The stock market just keeps going up. Is there an end in sight? Will this be a prolonged rally similar to what started in the Reagan years? What are the risks in today’s surging market? The upside to investing is the promise of lower taxes, repatriated corporate cash and an economic boom caused by infrastructure spending. The potential downsides include a trade war with China, more terrorism at home or a nuclear attack by the crazy leader of North Korea. Business Insider says that smart folks on Wall Street are sounding the alarm on the Trump bump.
The Dow Jones industrial average hit a landmark 20,000 on January 25, and the Nasdaq composite just hit a new record.
But the speed and scale of the rally – and the realization that Trump’s policies aren’t just good news for investors – has several influential voices in the market sounding the alarm.
Comments from the White House on issues ranging from currency devaluation to border taxes have put the market on edge. Worry about inflation is emerging, too, and there’s also concern about the overheated valuations on stocks.
The first risk in today’s surging stock market is simply that it is overpriced. The cyclically adjusted Shiller Cape Ratio is 28. In 150 years in the stock market it has only been this high in the 1990s tech bubble and before the 1929 stock market crash. The market has priced in tax cuts but it remains a question whether or not the Tea Party stalwarts in congress will go along. The same applies to implementing the return of corporate cash and fixing infrastructure. And then there is the otherwise unexpected.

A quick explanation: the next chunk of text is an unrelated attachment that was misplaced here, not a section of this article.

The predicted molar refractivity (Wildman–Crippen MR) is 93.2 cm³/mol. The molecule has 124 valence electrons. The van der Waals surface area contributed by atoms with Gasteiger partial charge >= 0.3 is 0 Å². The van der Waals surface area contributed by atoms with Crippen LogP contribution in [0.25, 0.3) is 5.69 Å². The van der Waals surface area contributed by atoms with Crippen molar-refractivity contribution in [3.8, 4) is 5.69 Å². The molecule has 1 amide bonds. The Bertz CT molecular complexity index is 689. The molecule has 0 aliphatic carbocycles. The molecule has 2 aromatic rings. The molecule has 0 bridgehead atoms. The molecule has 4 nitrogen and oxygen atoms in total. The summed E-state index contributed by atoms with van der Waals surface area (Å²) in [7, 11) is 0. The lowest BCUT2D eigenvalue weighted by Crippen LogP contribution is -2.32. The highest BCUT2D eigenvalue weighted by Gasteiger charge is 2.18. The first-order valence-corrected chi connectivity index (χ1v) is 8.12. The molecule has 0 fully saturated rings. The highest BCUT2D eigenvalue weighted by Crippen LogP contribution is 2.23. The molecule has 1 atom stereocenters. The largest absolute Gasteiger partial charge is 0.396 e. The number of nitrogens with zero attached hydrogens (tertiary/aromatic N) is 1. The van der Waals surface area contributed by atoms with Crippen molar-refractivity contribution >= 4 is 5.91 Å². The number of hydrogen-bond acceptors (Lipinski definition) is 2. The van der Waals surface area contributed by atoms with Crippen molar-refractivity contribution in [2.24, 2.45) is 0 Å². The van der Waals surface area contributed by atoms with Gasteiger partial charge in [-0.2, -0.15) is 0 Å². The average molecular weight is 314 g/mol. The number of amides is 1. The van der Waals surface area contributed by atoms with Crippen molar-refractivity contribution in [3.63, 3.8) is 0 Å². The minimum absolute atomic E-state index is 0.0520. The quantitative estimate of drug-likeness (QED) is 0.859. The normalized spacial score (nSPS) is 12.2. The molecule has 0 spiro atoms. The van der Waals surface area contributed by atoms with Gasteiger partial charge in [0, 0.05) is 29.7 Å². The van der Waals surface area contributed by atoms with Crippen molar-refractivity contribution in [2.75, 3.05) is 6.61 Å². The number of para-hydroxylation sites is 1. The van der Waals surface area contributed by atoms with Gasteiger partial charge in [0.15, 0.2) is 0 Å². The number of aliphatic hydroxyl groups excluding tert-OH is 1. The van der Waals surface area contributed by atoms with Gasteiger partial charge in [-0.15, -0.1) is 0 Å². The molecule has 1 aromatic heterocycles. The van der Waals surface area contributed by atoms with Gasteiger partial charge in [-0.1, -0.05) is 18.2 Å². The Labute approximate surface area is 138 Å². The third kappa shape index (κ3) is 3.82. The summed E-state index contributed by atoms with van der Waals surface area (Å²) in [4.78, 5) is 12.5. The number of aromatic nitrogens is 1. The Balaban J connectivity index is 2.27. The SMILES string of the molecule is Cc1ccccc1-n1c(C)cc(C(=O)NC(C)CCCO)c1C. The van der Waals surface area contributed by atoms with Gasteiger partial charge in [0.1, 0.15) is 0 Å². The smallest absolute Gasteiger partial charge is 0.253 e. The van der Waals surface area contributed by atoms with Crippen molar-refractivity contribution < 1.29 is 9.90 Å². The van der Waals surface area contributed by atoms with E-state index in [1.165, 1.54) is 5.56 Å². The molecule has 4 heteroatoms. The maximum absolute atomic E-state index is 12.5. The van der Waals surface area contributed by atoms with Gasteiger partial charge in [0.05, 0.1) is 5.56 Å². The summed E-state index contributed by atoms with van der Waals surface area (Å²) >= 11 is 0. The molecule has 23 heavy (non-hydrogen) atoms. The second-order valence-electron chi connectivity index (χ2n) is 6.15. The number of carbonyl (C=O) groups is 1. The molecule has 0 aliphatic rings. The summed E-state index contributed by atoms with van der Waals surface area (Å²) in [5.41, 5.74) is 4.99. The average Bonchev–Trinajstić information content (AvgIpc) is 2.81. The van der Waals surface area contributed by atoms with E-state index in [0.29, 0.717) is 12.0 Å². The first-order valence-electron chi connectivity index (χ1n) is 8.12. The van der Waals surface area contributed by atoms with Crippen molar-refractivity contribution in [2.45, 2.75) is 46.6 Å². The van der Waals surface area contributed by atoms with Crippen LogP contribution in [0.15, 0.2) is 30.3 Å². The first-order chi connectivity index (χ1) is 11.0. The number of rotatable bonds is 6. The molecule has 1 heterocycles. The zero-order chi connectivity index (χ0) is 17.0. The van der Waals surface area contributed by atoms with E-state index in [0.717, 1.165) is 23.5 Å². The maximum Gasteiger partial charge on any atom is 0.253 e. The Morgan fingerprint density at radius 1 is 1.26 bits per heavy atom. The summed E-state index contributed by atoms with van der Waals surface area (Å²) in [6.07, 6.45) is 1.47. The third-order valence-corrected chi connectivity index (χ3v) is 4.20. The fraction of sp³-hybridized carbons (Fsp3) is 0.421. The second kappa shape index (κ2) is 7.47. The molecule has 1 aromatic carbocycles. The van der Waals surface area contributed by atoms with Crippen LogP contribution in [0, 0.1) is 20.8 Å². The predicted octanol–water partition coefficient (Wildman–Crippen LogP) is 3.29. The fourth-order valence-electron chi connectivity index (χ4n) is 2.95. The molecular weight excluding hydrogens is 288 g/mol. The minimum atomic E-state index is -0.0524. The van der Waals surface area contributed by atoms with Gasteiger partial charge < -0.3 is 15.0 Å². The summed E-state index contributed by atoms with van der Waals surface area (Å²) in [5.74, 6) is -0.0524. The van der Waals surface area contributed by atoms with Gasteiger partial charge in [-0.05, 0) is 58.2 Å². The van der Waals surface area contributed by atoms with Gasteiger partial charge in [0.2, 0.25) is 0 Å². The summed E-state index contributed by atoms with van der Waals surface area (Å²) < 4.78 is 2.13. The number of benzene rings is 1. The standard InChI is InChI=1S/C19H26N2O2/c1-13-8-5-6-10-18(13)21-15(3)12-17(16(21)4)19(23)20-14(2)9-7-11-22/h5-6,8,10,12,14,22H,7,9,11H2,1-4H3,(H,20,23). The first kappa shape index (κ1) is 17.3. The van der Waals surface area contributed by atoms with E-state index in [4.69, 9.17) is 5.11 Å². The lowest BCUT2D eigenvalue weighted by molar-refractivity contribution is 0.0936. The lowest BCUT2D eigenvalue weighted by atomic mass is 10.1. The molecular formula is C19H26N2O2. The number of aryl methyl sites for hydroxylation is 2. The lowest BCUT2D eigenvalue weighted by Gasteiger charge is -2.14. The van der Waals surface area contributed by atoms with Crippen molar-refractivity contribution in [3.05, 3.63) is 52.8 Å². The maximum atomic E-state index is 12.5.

North Korea and Other Crazy Regimes
As the ongoing drumbeat of government dysfunction continues in the Trump administration America’s enemies are emboldened. North Korea continues to launch missiles apparently fearing no retribution. McClatchy asks if the USA should prepare for a North Korean nuclear strike on the West Coast.
Many arms control specialists believe that, by 2020, North Korea could have the capacity to launch a miniaturized nuclear device on an ICBM, with the range to strike at least the West Coast. It might even have that capability sooner.
“The difficulty here is the lack of visibility into North Korea’s nuclear program. It’s a black hole,” said Anthony Ruggiero, a Korea researcher who previously worked in the Treasury Department, the U.S. agency tasked with enforcing sanctions on Pyongyang.
North Korea remains one of the world’s most closeted countries, and international inspectors haven’t had even partial access to its nuclear facilities since 2009.
The paranoid leader of North Korea thinks that a nuclear threat is the only way he can stay in power but if he oversteps what happens? Investors did not anticipate the Gulf War, the 911 terrorist attacks or the terrorist threat of ISIS in the wake of Afghanistan and Iraq. These are risks to a surging market that are hard to predict but argue for a degree of balancing in your investment portfolio.